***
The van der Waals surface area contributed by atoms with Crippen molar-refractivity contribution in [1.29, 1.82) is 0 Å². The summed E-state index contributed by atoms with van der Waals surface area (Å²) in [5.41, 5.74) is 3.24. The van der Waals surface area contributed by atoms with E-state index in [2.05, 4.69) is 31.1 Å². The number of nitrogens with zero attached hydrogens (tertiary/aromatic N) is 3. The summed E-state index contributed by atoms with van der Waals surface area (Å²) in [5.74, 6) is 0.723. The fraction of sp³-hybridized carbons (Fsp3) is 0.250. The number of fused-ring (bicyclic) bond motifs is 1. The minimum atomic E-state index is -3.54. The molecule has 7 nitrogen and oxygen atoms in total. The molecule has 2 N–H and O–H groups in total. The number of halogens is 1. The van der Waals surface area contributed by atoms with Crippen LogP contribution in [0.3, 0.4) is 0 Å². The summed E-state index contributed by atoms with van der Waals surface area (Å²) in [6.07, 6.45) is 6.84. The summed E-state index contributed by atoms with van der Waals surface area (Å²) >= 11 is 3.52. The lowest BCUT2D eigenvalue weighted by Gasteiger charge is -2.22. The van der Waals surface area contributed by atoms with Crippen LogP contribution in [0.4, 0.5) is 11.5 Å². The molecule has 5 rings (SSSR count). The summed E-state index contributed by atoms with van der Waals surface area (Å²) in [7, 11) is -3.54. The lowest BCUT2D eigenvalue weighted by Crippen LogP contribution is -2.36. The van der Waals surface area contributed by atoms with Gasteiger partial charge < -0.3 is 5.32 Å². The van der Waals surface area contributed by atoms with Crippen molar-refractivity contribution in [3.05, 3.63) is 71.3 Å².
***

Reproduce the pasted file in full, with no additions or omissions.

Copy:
The van der Waals surface area contributed by atoms with Crippen molar-refractivity contribution in [1.29, 1.82) is 0 Å². The summed E-state index contributed by atoms with van der Waals surface area (Å²) in [5.41, 5.74) is 3.24. The van der Waals surface area contributed by atoms with E-state index in [2.05, 4.69) is 31.1 Å². The number of nitrogens with zero attached hydrogens (tertiary/aromatic N) is 3. The summed E-state index contributed by atoms with van der Waals surface area (Å²) in [5.74, 6) is 0.723. The fraction of sp³-hybridized carbons (Fsp3) is 0.250. The number of fused-ring (bicyclic) bond motifs is 1. The minimum atomic E-state index is -3.54. The molecule has 7 nitrogen and oxygen atoms in total. The molecule has 2 N–H and O–H groups in total. The number of halogens is 1. The van der Waals surface area contributed by atoms with Crippen LogP contribution in [0.3, 0.4) is 0 Å². The summed E-state index contributed by atoms with van der Waals surface area (Å²) in [6.07, 6.45) is 6.84. The summed E-state index contributed by atoms with van der Waals surface area (Å²) >= 11 is 3.52. The lowest BCUT2D eigenvalue weighted by Gasteiger charge is -2.22. The van der Waals surface area contributed by atoms with Crippen LogP contribution in [0.4, 0.5) is 11.5 Å². The molecule has 5 rings (SSSR count). The summed E-state index contributed by atoms with van der Waals surface area (Å²) in [7, 11) is -3.54. The lowest BCUT2D eigenvalue weighted by Crippen LogP contribution is -2.36. The van der Waals surface area contributed by atoms with Gasteiger partial charge < -0.3 is 5.32 Å². The van der Waals surface area contributed by atoms with Crippen molar-refractivity contribution in [3.05, 3.63) is 71.3 Å².